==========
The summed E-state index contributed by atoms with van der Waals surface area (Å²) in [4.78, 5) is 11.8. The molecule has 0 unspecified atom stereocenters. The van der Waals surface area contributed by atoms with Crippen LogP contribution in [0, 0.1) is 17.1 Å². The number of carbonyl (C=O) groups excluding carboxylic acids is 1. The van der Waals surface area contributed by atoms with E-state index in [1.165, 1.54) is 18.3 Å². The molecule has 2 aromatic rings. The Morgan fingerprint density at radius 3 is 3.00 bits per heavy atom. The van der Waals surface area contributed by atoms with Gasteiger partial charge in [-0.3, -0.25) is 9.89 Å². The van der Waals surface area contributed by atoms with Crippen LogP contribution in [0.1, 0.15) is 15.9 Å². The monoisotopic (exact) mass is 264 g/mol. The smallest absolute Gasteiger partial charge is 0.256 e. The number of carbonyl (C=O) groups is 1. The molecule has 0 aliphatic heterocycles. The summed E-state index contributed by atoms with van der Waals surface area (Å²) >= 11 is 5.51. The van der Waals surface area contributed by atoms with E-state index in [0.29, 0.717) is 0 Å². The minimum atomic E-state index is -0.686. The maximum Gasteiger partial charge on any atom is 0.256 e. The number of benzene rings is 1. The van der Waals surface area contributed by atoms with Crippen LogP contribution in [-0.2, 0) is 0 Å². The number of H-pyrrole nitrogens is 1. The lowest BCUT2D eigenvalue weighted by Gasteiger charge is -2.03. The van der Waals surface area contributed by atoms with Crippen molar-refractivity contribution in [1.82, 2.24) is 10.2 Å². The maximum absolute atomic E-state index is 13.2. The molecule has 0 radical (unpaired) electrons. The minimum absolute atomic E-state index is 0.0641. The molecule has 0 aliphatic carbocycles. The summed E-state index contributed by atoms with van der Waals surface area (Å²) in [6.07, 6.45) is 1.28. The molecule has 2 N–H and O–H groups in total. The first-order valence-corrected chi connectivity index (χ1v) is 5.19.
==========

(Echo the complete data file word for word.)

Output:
The summed E-state index contributed by atoms with van der Waals surface area (Å²) in [4.78, 5) is 11.8. The molecule has 0 unspecified atom stereocenters. The van der Waals surface area contributed by atoms with Crippen LogP contribution in [0, 0.1) is 17.1 Å². The number of carbonyl (C=O) groups excluding carboxylic acids is 1. The van der Waals surface area contributed by atoms with E-state index in [1.165, 1.54) is 18.3 Å². The molecule has 2 aromatic rings. The Morgan fingerprint density at radius 3 is 3.00 bits per heavy atom. The van der Waals surface area contributed by atoms with Gasteiger partial charge in [-0.3, -0.25) is 9.89 Å². The van der Waals surface area contributed by atoms with Crippen LogP contribution in [0.1, 0.15) is 15.9 Å². The monoisotopic (exact) mass is 264 g/mol. The smallest absolute Gasteiger partial charge is 0.256 e. The number of carbonyl (C=O) groups is 1. The molecule has 0 aliphatic heterocycles. The summed E-state index contributed by atoms with van der Waals surface area (Å²) >= 11 is 5.51. The van der Waals surface area contributed by atoms with E-state index in [0.29, 0.717) is 0 Å². The minimum atomic E-state index is -0.686. The maximum Gasteiger partial charge on any atom is 0.256 e. The number of benzene rings is 1. The van der Waals surface area contributed by atoms with Crippen LogP contribution in [-0.2, 0) is 0 Å². The number of H-pyrrole nitrogens is 1. The lowest BCUT2D eigenvalue weighted by Gasteiger charge is -2.03. The van der Waals surface area contributed by atoms with Crippen molar-refractivity contribution in [1.82, 2.24) is 10.2 Å². The maximum absolute atomic E-state index is 13.2. The molecule has 0 radical (unpaired) electrons. The minimum absolute atomic E-state index is 0.0641. The molecule has 0 aliphatic carbocycles. The summed E-state index contributed by atoms with van der Waals surface area (Å²) in [6.07, 6.45) is 1.28. The molecule has 2 N–H and O–H groups in total. The first-order valence-corrected chi connectivity index (χ1v) is 5.19.